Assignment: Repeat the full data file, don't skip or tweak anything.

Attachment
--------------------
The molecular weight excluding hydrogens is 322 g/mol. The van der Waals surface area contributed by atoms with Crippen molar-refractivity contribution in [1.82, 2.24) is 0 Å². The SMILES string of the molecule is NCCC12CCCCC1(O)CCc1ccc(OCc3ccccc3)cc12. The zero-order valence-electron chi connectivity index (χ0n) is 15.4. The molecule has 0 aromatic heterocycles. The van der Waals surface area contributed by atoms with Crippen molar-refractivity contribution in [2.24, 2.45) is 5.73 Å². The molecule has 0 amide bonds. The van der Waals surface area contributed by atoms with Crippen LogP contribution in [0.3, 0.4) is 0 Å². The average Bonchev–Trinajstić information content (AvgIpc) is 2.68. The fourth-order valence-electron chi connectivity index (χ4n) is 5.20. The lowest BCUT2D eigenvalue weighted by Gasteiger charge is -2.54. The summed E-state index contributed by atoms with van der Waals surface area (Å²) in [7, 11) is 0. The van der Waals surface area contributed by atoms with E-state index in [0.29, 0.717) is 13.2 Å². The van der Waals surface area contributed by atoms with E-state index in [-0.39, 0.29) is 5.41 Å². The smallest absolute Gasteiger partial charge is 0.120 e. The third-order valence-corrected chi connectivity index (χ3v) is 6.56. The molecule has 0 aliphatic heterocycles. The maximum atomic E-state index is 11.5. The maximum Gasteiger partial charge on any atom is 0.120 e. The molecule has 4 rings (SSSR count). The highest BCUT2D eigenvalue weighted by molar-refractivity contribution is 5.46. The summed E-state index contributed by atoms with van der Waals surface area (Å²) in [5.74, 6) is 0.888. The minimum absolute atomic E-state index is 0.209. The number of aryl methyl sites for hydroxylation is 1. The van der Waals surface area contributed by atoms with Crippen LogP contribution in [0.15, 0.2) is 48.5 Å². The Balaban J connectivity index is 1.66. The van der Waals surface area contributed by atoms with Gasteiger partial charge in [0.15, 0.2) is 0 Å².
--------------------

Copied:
The molecular weight excluding hydrogens is 322 g/mol. The van der Waals surface area contributed by atoms with Crippen molar-refractivity contribution in [1.82, 2.24) is 0 Å². The SMILES string of the molecule is NCCC12CCCCC1(O)CCc1ccc(OCc3ccccc3)cc12. The zero-order valence-electron chi connectivity index (χ0n) is 15.4. The molecule has 0 aromatic heterocycles. The van der Waals surface area contributed by atoms with Crippen molar-refractivity contribution in [2.24, 2.45) is 5.73 Å². The molecule has 0 amide bonds. The van der Waals surface area contributed by atoms with Crippen LogP contribution in [0.3, 0.4) is 0 Å². The average Bonchev–Trinajstić information content (AvgIpc) is 2.68. The fourth-order valence-electron chi connectivity index (χ4n) is 5.20. The lowest BCUT2D eigenvalue weighted by Gasteiger charge is -2.54. The summed E-state index contributed by atoms with van der Waals surface area (Å²) in [7, 11) is 0. The van der Waals surface area contributed by atoms with E-state index in [0.29, 0.717) is 13.2 Å². The van der Waals surface area contributed by atoms with E-state index in [-0.39, 0.29) is 5.41 Å². The smallest absolute Gasteiger partial charge is 0.120 e. The third-order valence-corrected chi connectivity index (χ3v) is 6.56. The molecule has 0 aliphatic heterocycles. The maximum atomic E-state index is 11.5. The maximum Gasteiger partial charge on any atom is 0.120 e. The molecule has 4 rings (SSSR count). The highest BCUT2D eigenvalue weighted by molar-refractivity contribution is 5.46. The summed E-state index contributed by atoms with van der Waals surface area (Å²) in [5.74, 6) is 0.888. The minimum absolute atomic E-state index is 0.209. The number of aryl methyl sites for hydroxylation is 1. The van der Waals surface area contributed by atoms with Crippen LogP contribution in [0.15, 0.2) is 48.5 Å². The Balaban J connectivity index is 1.66. The van der Waals surface area contributed by atoms with Gasteiger partial charge in [0.15, 0.2) is 0 Å².